What Walt and Mearsheimer Get Wrong About the Security Dilemma

31 August 2022, 1108 EDT

Last month Stephen Walt urged his readers to see Russia’s invasion of Ukraine as a clear-cut case of the security dilemma. In this view, the West bears the lion’s share of the responsibility as Russian fears over Ukraine “slipping rapidly into the Western orbit” pushed Russia to invade. John Mearsheimer doesn’t explicitly refer to the security dilemma but his argument closely parallels Walt’s and he places the concept at the core of his own offensive realism. In presenting Russia’s war in Ukraine as a clear example of this ‘classic’ concept, they tap into the recurring trope that realism possesses timeless wisdom that everyone else tragically ignores.

Any time someone claims that current events can be explained with a “bit of classic IR theory” we need to take those claims with a grain of salt. IR theories and concepts can be powerful tools in explaining international events but they are always vulnerable to selective appropriations and convenient amputations. What we often get is not some timeless nugget of wisdom, but a highly stylized version of a concept fitted to the explainer’s own priors.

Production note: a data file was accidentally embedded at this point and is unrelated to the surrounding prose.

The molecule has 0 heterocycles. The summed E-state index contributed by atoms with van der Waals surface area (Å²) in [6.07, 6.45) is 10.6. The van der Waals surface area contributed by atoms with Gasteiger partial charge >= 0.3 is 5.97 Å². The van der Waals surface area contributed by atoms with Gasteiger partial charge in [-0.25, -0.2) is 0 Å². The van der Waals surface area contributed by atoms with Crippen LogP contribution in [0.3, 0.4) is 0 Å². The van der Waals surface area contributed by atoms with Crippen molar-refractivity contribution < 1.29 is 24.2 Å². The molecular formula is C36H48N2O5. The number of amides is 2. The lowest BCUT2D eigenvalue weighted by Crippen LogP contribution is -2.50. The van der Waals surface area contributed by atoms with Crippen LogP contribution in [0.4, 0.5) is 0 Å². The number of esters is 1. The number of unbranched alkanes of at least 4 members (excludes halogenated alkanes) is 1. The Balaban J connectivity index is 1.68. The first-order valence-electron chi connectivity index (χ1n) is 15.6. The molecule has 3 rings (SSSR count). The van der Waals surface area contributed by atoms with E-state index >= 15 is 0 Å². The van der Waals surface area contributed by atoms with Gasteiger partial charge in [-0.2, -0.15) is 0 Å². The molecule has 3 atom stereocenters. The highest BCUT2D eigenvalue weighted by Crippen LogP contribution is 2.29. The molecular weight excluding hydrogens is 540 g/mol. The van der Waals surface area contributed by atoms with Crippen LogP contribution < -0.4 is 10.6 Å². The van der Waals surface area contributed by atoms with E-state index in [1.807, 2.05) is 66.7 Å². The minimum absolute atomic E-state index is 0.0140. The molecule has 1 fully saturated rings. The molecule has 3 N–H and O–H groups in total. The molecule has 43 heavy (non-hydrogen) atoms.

Walt and Mearsheimer certainly present a version of the security dilemma, but it is hardly the version. Instead, their version suggests an overly restrictive understanding of the concept, one that departs in key ways from its origins in John Herz’s classical realism. When we bring these differences into focus not only does Herz’s security dilemma look different, it offers a very different perspective on the war in Ukraine.

The Security Dilemma and Interpretation

For Walt the definition of the dilemma is simple:

“[It] describes how the actions that one state takes to make itself more secure—building armaments, putting military forces on alert, forming new alliances—tend to make other states less secure and lead them to respond in kind. The result is a tightening spiral of hostility that leaves neither side better off than before.”

There is just one problem with this definition: the range of actions that states can take to make themselves secure is very, very large.